Alvaro Zinos-Amaro Reviews Phasers on Stun!: How the Making (and Remaking) of Star Trek Changed the World by Ryan Britt

Phasers on Stun!: How the Making (and Remak­ing) of Star Trek Changed the World, Ryan Britt (Plume 978-0593185698, $28.00, 400pp, hc) May 2022.

Star Trek’s original series lasted 79 episodes. Amazingly, there are now more non-fiction books about said franchise than there are indi­vidual episodes of the classic show. Many of the well over one hundred Trek non-fiction books focus either on individual shows and movies or specific themes and subjects, but a handful use their viewscreens panoramically and attempt to give a full sense of Trek’s half-century. One such is Ryan Britt’s Phas­ers on Stun!, probably closest in scope, and even title, to Marcus Berkmann’s Set Phasers to Stun: 50 Years of Star Trek (2016). Britt doesn’t break a lot of new ground with this book, but offers enough distinctive characteristics to avoid becoming a mere transporter duplicate, and will likely prove engaging to modern readers or newbies.

Throughout the book’s seventeen chronologically arranged chapters Britt mines over one hundred original interviews to back up his observations. This original primary source material – ranging from comments by William Shatner to recent YouTube reviewers – is the book’s biggest contribution to Trek non-fiction. The end-notes to each chapter reveal that Britt has dug deep into the dilithium mines of franchise lore and history. Britt’s synthesis of count­less episodes and movies, not to mention ancillary reference tomes, media tie-in novels, and comics, is impressive, and speaks to his zeal and commitment.

A prolific writer of punchy online articles, Britt approaches his overview in a similarly chatty, profanity-laden way, with hyperbole the default set­ting. For example: “This hints at the key element to Star Trek fandom that everyone forgets: We know Trek is a little silly, but if you ask us about it, we’ll tell you it’s the most fucking intellectually impor­tant thing of all time.” Britt’s many judgments are unleashed like Ferengi energy whips. “Picard yell­ing at people,” he writes, “constitutes 99 percent of all of Patrick Stewart’s best performances.” Or: “[Sean] Connery playing Sybok would have saved The Final Frontier.” Yeah, well, you know, that’s just like, your opinion, man.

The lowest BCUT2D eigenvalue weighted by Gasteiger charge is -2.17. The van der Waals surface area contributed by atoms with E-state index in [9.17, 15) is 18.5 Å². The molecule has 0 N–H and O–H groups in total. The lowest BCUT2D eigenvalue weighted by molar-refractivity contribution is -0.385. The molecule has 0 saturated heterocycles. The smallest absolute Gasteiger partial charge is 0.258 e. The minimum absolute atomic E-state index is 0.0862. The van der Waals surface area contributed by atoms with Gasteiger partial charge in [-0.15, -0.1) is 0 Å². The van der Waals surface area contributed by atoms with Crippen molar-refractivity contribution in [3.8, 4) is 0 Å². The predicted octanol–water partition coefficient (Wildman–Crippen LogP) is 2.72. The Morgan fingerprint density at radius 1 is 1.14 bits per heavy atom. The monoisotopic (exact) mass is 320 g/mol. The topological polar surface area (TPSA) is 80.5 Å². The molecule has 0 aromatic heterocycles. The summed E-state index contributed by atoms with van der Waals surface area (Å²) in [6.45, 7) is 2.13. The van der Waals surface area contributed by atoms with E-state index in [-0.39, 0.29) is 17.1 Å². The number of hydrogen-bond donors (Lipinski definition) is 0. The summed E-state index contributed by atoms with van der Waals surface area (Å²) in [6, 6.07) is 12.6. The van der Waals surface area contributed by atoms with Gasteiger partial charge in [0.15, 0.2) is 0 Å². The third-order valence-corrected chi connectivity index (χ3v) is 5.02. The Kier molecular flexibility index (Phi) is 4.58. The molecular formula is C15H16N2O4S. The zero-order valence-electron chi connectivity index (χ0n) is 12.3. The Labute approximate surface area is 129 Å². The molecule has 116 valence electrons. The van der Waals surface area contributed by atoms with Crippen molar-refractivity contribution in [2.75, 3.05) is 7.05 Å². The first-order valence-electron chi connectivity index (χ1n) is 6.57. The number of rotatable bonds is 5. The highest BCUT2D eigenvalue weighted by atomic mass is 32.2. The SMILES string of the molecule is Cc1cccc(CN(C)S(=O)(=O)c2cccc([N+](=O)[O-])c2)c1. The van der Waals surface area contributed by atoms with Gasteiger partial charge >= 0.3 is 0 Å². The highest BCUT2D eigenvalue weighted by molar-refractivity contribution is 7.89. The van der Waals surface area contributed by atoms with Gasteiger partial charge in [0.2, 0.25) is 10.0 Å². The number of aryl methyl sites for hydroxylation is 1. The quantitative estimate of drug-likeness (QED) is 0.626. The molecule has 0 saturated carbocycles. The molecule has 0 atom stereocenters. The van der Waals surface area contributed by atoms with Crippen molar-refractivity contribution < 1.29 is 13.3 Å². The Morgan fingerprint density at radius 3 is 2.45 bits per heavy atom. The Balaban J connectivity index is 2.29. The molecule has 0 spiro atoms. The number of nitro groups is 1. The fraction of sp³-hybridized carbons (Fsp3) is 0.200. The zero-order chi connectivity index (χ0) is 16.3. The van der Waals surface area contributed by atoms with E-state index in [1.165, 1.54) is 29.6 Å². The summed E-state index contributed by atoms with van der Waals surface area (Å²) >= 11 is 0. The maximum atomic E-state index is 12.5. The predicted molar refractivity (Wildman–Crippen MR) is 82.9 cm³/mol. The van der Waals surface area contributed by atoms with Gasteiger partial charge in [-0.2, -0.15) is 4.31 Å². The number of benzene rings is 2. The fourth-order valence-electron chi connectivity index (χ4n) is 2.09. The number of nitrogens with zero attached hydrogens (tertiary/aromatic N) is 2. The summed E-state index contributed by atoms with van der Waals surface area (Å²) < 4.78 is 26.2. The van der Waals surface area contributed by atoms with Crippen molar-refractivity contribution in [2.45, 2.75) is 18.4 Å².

The book’s early chapters deal with Star Trek’s inception, production challenges, and initial recep­tion, often via catchy introductory hooks, like the quality of Spock’s prosthetic ears. Writers like Isaac Asimov and Theodore Sturgeon are introduced thusly: “A divisive figure in literary science fiction history, with a troublesome reputation for arrogance and misogyny, Asimov” and “Theodore Sturgeon, an eccentric science fiction writer who was the real-life basis for Kurt Vonnegut’s infamous fictional sci-fi writer Kilgore Trout.” Britt gives us a good sense of the complexities of Gene Roddenberry’s character, and spends welcome time on the contributions of other key players like Gene L. Coon. When discuss­ing the original feature films, Britt uses the journey of the character Saavik as a connective line that reveals the movies’ predilection for nostalgia, and in a later chapter he likewise zooms in on Picard’s Earl Gray contrasted with Janeway’s coffee as a “microcosm” to reveal the differences between The Next Generation and Voyager. Chapter nine makes commendable use of a deleted episode scene to comment on therapy. When discussing LGBTQ+ representation, Britt’s deep knowledge of his subject matter shines through in his references to the 1996 Marvel comics series Star Trek: Starfleet Academy. In Chapter 16, Britt makes the important observa­tion that “in Star Trek, adolescent tales of heroic quests are mostly backstory. And that’s because working adults – complete with regrets and family angst – tend to dominate the narrative.” Yes, though I think this understates the importance of these adults’ highly developed competencies. Chapter 17, which wrestles with the question of what Star Trek really is, contains this thought-provoking idea: “in some ways this cycle of backlash and acceptance not only defines the history of Star Trek, but also presents the real reason why it endures as such a hopeful, and nearly secular, religion.” The volume concludes with a handy franchise summary.